Do you want to quickly filter lookups in your Act software? Do you need to group your accounts, contacts and leads so that you can market to specific segments more effectively?
With data segmentation you can improve the results of your sales and marketing efforts. By delivering the right message, to the right people at the right time, it is more likely you will capture attention and encourage engagement. By sharpening your understanding of what your customers are buying, you can also maximise cross-sell and upsell opportunities. But how do you go about segmenting your customer data?
Advanced Queries is one of the more powerful features within Act CRM. It allows you to quickly retrieve specific data sets, be it for marketing campaign target groups or ad-hoc data analysis. But first, let’s explore Act lookups to help put things into context…
What is a lookup?
In Act CRM, it is possible to produce a list of all contacts that meet a certain criteria.
For example, if you want to find all of your contacts based in the city of “Liverpool”, simply open Act, click on Lookup > City and type in “Liverpool”. Pressing OK will give a list of contacts in Liverpool.
Whilst a lookup is great for quick and easy access to a single set of data, it doesn’t allow you to work on multiple data sets. This is where “Advanced Queries” come in to play.
Top Tip: Advanced queries use lookups very heavily and not knowing how to use them will probably make this guide look like a foreign language essay! Here’s a quick link that explains Lookups in detail >
What is an Advanced Query?
An Advanced Lookup allows you to conduct a search based on unlimited criteria. For example, you can create a lookup of all customers in Liverpool that have shown an interest in your company and have a credit limit of over £9000.
How to create an Advanced Query:
Below we will show you how to create an Advanced Query. For the purpose of this exercise we will be looking at a company that sells subscriptions to a specific magazine.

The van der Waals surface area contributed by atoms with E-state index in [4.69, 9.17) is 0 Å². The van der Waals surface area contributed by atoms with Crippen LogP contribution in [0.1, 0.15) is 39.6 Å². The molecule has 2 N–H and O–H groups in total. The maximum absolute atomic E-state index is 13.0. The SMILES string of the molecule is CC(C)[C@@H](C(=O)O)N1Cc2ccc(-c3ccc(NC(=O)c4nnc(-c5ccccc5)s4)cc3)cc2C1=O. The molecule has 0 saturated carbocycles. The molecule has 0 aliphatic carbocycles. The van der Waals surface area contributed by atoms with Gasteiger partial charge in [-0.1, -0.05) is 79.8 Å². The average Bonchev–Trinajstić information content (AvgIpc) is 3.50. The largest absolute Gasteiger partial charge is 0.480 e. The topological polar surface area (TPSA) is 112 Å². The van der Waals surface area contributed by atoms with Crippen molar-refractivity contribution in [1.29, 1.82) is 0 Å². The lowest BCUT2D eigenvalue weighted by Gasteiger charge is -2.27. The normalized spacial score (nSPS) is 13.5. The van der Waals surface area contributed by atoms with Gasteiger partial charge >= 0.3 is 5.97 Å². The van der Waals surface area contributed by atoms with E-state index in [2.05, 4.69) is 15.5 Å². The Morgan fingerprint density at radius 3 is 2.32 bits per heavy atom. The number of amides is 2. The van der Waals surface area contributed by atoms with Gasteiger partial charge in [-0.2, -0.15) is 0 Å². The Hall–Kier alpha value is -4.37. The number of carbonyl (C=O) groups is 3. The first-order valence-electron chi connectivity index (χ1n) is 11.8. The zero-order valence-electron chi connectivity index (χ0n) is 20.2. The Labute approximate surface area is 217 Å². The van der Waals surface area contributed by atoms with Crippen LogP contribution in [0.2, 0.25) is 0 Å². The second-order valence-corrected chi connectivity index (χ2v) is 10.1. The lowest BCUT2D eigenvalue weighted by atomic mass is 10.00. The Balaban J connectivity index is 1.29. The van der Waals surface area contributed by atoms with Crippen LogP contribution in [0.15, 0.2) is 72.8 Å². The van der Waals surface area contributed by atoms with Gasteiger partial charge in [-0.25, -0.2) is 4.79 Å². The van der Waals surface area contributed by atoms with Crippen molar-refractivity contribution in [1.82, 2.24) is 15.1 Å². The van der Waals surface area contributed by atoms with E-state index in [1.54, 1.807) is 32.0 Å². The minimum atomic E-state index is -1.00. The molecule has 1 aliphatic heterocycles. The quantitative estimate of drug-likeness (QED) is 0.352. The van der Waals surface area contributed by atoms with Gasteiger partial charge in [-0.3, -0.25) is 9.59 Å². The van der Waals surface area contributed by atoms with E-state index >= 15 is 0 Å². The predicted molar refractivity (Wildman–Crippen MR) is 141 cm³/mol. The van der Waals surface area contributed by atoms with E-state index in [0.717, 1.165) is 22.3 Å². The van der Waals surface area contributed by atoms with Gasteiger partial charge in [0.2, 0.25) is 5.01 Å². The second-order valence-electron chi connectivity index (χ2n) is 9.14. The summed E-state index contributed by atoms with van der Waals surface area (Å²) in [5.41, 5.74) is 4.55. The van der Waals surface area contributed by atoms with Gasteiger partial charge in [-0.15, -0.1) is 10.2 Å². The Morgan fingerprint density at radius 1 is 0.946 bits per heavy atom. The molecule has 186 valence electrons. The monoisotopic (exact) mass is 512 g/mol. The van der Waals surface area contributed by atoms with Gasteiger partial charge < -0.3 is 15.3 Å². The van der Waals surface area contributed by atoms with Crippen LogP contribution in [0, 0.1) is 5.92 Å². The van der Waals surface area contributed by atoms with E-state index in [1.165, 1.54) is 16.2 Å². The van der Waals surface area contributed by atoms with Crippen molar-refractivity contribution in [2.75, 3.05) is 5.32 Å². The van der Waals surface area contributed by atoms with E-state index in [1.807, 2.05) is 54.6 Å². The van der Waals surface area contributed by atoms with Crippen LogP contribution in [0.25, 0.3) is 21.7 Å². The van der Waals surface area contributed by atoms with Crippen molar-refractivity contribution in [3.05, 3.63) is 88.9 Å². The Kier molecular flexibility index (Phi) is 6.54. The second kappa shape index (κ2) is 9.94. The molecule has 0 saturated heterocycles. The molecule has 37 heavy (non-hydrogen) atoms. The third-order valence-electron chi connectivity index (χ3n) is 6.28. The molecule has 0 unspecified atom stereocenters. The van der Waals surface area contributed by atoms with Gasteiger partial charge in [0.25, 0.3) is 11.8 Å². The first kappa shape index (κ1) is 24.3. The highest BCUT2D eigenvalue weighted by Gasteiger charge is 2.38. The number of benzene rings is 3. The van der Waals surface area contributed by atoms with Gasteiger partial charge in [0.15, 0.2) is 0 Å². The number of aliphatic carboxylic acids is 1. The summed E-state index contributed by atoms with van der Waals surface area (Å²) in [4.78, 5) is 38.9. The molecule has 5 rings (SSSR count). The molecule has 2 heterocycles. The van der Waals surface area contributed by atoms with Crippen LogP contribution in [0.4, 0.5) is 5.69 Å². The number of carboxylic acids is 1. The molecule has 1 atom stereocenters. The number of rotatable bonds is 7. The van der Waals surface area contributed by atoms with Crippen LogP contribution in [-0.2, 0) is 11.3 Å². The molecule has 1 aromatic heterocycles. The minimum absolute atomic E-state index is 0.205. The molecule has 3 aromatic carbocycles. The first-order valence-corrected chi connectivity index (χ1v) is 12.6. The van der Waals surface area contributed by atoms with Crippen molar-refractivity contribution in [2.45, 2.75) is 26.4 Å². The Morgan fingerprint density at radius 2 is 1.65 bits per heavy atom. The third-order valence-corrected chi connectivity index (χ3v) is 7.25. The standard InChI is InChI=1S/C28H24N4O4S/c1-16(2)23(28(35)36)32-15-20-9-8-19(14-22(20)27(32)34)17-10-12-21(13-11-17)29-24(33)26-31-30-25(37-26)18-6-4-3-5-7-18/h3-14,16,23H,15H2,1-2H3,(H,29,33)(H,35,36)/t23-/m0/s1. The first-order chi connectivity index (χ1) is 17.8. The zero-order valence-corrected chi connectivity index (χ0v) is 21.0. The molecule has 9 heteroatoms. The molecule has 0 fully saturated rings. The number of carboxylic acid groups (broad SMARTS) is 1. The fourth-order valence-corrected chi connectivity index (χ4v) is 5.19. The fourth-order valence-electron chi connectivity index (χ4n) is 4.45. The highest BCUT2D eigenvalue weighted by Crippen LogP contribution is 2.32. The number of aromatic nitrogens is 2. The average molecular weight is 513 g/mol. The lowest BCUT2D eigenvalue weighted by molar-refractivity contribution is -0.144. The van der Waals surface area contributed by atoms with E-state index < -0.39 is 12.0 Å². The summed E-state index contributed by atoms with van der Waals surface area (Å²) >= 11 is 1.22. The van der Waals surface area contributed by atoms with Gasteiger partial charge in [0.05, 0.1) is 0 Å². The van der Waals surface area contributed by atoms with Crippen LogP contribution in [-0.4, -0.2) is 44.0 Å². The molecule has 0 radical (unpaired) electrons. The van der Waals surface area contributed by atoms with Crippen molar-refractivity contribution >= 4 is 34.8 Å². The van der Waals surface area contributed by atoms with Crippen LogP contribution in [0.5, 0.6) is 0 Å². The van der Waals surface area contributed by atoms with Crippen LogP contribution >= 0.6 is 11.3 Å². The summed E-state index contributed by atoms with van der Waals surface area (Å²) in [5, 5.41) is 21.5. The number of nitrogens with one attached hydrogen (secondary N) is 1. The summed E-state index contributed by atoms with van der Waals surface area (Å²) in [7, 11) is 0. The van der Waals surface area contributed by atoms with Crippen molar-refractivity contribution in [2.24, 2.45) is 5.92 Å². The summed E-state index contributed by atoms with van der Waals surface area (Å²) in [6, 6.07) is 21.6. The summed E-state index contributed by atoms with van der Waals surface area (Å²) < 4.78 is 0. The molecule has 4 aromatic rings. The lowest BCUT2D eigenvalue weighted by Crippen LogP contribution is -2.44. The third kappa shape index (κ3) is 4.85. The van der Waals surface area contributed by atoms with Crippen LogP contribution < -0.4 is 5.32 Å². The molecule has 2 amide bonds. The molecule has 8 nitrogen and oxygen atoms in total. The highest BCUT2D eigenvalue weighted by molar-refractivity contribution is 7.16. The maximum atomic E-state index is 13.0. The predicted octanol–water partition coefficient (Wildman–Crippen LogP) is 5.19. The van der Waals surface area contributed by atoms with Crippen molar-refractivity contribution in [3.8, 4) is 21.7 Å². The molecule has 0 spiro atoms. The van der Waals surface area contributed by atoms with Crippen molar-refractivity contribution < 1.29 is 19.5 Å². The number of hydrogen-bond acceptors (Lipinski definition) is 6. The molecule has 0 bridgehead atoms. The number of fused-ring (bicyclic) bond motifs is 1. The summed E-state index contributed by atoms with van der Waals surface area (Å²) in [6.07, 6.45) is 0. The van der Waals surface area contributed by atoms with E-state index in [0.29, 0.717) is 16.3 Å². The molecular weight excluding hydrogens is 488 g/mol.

To illustrate this better, we have created two new fields in Act Database called “Subscribed?” and “Subscription Type”
Subscribed is a simple Yes/No field that tells you if a user has subscribed to the magazine. Subscription Type tells you how long the subscription lasts – a dropdown menu that ranges from “Weekly” to “Yearly”
- To start, create a single lookup where all contacts have “Yes” for Subscribed.
- Extend the search to people who are subscribed, based in Liverpool OR Manchester and are on a weekly subscription. We have to do an advanced lookup. To do so:
- Click on the Lookup menu and go to “Advanced > Advanced Query”
- You should see the following box:
- If you have created simple lookups before, you will notice that the normal fields: “Type, Field Name, Operator and Value” are still here.
- To create a condition to include all users that are currently Subscribed:
- For field name choose “Subscribed”
- For Operator “Equals To”
- For Value “True”
- Click “Add to list” – the lookup has been added to the box below
- Repeat the above step to add the rest of our lookup queries – in this case users based in Liverpool OR Manchester and on a weekly subscription.
- Click ‘Preview’ to view the data. Please note: This action hasn’t this displayed any contacts.
- Act’s interpretation of the above conditions is to show all contacts that are located both in Manchester and Liverpool at the same time, displaying an error.
- To get a list of customers, you need to tell Act to display customers who are based in Manchester OR Liverpool. The “And/Or” column will let you correct this to the proper syntax.
- By adding brackets into query above, you will make sure the contact is in either Liverpool or Manchester first BEFORE checking if they are subscribed or what subscription type they are.
- Press “OK” to replace your existing lookup with the new one.
The Benefits of Advanced Queries
You can create Advance Queries in four different areas: Companies, Contacts, Groups and Opportunities.
Lookups allow you to drill down and display specific criteria, from custom fields to Act default fields. For example a list of all customers within certain postcodes that have a credit limit of over a certain amount who have a certain sales representative under their name.
It’s also possible to use advanced queries to create dynamic groups, allowing you to create groups such as “New contacts in your area” or “Contacts with a contract older than one year”.
The lookups can be saved and used by your colleagues to make managing their relevant contacts easier, at the same time saving a lot of time and money for your business.
Advanced queries cannot cross over with different sections of Act. For example, you couldn’t say “Show me all contacts in Manchester that have an open Opportunity with us”.